Spam (madbodger) wrote,


A while back, I was working up a lettering project that I wanted to use with some handcrafted-looking (wove finish) paper. After having a deuce of a time finding the paper I wanted (paper, art, and stationery stores didn't have what I wanted, and a host of scrapbooking stores seem to have gone out of business). After obtaining several candidates, I realized that doing neat lettering on textured paper would require a fairly capable pen. I wasn't sure what the best choice would be, so I decided to have a pen-off. After a little rumination, I came up with Staedtler, Koh-i-noor/Rapidograph, and Sharpie. I remembered Frank Cho doing a lot of "breaking in new pens" drawings, so I asked him what he used. He said he liked Micron pens.

I acquired one of each, and then tried them all on a variety of paper. The class of the field was the Rapidograph (fizzygeek greeted this finding with "Duur!" – she could have saved me a bunch of time). It pulled a nice neat line, of consistent width and solid coverage, over everything I tried it with. It also feels very nice in use, and didn't misbehave even if I held it at an angle, like a calligraphy pen, instead of vertical, like a drafting pen. Next in line was the Micron, which needed some care to produce a solid, even line on some surfaces. Then came the Sharpie ultra-fine point, which wavered more and didn't feel like a fine writing instrument. The Staedtler worked like a cheap felt-tip marker, and felt dry and uneven.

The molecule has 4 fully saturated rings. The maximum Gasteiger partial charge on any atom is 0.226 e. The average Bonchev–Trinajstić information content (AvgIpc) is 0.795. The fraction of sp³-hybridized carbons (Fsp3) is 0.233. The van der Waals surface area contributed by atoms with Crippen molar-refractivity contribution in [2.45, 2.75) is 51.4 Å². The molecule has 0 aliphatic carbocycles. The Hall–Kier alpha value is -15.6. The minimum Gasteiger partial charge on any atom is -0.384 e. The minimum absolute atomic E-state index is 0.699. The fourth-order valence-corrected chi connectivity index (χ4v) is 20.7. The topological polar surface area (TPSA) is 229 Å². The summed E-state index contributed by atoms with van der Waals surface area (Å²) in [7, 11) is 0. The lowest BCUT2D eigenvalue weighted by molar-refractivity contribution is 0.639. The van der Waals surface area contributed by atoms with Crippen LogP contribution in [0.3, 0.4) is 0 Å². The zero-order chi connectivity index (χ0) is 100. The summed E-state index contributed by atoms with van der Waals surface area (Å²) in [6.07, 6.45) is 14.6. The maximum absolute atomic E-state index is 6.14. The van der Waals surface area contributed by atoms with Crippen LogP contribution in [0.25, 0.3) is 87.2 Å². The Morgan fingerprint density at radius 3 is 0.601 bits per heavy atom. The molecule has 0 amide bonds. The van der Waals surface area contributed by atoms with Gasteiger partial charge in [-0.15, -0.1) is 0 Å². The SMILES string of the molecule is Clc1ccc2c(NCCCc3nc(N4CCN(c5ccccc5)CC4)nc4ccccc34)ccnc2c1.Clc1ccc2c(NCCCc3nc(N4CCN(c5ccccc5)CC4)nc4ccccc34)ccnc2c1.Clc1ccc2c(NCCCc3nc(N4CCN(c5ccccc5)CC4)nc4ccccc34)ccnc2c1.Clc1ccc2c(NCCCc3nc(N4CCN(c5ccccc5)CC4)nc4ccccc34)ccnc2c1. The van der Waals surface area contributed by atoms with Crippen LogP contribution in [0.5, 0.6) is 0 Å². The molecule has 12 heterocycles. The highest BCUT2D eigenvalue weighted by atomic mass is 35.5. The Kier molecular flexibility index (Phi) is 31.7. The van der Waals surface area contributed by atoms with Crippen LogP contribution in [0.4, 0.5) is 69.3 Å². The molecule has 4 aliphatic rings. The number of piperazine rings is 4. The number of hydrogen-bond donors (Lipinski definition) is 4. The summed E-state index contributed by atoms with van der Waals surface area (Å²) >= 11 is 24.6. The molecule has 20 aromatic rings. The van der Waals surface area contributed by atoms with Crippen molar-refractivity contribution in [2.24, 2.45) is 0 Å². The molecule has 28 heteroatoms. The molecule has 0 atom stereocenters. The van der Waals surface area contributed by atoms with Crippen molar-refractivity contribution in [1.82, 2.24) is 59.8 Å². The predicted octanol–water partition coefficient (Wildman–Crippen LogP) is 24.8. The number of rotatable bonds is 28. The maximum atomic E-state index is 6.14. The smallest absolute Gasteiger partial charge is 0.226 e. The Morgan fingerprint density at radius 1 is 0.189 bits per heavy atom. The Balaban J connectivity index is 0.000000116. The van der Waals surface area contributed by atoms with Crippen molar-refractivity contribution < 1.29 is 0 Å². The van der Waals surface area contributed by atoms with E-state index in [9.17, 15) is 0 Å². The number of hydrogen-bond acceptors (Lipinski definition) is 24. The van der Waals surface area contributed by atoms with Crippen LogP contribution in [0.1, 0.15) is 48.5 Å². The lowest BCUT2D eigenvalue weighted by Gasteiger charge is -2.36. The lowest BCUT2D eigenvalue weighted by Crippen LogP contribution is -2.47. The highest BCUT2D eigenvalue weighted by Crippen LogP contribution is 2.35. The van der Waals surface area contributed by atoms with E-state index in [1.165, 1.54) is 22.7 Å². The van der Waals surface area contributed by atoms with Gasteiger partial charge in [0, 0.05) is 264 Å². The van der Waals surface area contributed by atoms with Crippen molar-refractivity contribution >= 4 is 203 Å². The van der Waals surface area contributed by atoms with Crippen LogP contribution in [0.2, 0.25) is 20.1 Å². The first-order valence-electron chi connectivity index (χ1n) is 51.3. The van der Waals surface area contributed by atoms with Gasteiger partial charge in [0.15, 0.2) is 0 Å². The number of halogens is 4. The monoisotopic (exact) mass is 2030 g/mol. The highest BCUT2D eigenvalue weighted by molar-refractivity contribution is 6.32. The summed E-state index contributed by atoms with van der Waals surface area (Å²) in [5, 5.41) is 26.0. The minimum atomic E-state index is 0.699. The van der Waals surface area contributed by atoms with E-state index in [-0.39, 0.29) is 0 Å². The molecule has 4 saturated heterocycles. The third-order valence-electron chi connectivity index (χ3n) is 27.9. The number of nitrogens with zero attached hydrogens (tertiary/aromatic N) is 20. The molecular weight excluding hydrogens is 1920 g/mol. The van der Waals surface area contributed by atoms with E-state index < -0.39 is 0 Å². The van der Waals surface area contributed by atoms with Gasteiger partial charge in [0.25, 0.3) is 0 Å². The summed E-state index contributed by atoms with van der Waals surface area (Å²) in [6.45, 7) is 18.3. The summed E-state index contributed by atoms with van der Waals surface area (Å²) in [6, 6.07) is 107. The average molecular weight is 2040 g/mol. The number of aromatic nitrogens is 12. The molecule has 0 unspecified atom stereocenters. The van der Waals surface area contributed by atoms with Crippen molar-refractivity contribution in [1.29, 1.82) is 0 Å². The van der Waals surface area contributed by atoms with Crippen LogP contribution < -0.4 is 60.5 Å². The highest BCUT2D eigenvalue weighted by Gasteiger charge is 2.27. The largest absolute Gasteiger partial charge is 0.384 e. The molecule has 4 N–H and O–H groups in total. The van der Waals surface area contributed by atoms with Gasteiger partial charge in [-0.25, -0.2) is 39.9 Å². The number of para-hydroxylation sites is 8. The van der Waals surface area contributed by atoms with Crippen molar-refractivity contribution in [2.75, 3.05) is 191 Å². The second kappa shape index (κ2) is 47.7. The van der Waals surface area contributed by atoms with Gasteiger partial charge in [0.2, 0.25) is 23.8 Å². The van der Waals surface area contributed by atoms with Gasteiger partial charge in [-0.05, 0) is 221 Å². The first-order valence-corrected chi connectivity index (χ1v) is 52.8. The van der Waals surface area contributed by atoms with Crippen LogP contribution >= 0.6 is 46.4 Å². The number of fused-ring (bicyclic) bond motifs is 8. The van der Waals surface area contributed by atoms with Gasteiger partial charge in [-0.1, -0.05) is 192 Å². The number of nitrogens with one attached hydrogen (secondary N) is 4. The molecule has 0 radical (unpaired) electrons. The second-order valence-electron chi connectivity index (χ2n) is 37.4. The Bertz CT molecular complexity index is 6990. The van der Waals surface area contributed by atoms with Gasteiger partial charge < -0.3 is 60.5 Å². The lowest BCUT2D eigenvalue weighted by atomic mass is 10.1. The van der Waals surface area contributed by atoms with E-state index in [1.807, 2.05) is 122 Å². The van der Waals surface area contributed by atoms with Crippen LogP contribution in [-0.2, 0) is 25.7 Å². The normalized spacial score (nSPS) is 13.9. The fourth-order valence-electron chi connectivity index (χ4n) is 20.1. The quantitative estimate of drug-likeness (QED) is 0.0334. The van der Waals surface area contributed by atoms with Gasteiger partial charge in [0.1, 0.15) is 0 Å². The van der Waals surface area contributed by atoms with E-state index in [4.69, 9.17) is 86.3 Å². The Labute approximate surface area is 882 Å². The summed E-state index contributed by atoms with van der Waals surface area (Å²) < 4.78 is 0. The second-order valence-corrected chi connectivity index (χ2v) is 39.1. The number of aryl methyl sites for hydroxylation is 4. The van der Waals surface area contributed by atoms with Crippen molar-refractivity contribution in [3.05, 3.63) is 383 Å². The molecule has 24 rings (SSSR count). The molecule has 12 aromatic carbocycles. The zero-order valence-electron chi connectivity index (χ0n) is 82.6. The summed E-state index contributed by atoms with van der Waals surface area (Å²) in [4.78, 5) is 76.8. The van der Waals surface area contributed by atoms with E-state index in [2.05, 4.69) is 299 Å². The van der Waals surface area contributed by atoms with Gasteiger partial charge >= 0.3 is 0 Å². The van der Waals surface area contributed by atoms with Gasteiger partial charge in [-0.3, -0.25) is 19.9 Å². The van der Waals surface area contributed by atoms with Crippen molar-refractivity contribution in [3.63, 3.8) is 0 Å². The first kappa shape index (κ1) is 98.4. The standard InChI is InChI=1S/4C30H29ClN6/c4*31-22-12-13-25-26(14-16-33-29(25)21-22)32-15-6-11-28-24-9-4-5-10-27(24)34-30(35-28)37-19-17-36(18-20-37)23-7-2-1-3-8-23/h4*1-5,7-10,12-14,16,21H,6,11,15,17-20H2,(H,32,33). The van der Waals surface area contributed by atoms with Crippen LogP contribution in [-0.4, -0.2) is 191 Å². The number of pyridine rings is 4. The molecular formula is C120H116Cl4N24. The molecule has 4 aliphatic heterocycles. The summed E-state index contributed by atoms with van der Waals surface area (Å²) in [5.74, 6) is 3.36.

The feel and line quality wasn't the only thing I was evaluating, however. The Rapidograph doesn't work out of the box. You have to fill it with ink and get the ink flowing. It's quite a little ritual to get it ready for use. This doesn't bother me, as coffee, tea, and aficionados as well as most musicians will understand. A little ritual is nice to have, and helps get you in the mindset for a task. However, it doesn't lend itself to off-the cuff usage. The Micron, on the other hand, is ideal for spur-of-the-moment use. You take the cap off and start drawing. It's always ready, and doesn't need any special care. It's also inexpensive. The Sharpie was similar, ready for use any time you want it. The Staedtler has an interchangeable cartridge system, so you can use the same barrel with different cartridges for various line widths. It also advertises that you can leave it out, with the cap off, for up to eight hours without it drying out. However, the ones I got had already dried out with their caps on, so I'm a little dubious about that claim.

Satisfied that the Rapidograph would suit my needs, I decided to pick up a couple more widths, in the fancy jewel tips (better feel, longer lasting). However, the jewel tip pens are no longer made, so I hunted around some to find some old stock and replacement nibs, so I should be in jewels for a long time to come.

Tags: art

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